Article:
Picture Challenge #10

Colour is one thing that’s not lacking in the Outback. Photographers go beserk, and I sometimes wonder whether the government will soon have to impose some sort of limit on the number of pixels each person is allowed to use in a day. After all, pixels don’t just grow on trees, you know. We can no longer afford to treat our natural resources as if they were unlimited.

I took a few pictures on a recent trip, but tried not to just snap away at anything which moved. Indeed I concentrated on things which weren’t moving at all, and here’s one of my shots:

Where is this place, and what purpose did it serve in times gone by?

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About dazzlerplus

Writing about the things that interest me helps me to discover what I think. One of my loves is the Australian Outback, and I travel out there often, and when possible take friends with me.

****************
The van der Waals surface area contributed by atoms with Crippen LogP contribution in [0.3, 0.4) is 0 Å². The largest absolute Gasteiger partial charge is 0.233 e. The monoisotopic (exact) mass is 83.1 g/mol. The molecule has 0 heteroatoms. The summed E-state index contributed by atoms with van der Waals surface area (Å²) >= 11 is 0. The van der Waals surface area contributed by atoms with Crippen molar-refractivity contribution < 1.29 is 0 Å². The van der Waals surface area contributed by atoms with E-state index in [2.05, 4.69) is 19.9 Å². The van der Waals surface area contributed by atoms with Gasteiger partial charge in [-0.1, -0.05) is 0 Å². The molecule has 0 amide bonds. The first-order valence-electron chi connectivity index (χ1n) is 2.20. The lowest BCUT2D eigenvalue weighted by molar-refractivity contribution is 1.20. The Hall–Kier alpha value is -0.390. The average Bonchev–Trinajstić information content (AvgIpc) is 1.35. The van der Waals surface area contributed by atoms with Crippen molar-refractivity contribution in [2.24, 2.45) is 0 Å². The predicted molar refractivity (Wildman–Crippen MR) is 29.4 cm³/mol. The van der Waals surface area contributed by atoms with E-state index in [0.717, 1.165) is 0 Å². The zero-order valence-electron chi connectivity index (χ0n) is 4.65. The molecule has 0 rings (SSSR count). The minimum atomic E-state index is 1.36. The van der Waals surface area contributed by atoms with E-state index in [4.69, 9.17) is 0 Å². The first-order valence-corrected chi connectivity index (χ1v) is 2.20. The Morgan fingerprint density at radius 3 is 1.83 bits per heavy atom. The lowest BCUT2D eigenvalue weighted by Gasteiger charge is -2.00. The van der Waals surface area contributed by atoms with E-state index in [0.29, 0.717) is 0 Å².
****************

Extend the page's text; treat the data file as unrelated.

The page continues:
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6 Responses to Picture Challenge #10

  1. Is this a meteor crater? Its a great photo. I have no idea so I am sure your followers will know. Makes a person very enthusiastic to go and see all these wonderful places.

  2. David says:

    Gravel pit used for road metal??

  3. Judy says:

    Looks like the ochre pits used by indigenous people. On the toad to Maree.

    • dazzlerplus says:

      Judy, you’ve got it! The picture is of the Ochre Cliffs, located about 5 kms north of Lyndhurst, on the road — or toad as we sometimes say — to Marree in South Australia. Coloured ochre has been used by aboriginal people for many thousands of years for body painting and other ceremonial purposes. I understand that the ochre from this site, red, brown, yellow, grey and white, was regarded as being of high quality, and was used as a bartering medium in dealings with tribes from distant areas.

      One wonders how many tens of thousands of visits were made to this area over the millenia to dig away ochre using only sharp sticks and stone tools, in order to remove what appears to be a massive quantity.

  4. Anne says:

    Great photo…love the shadow too. I say, “Use your pixels while we have them, and leave it to the next generation to find a solution” . Chuckle Chuckle…..

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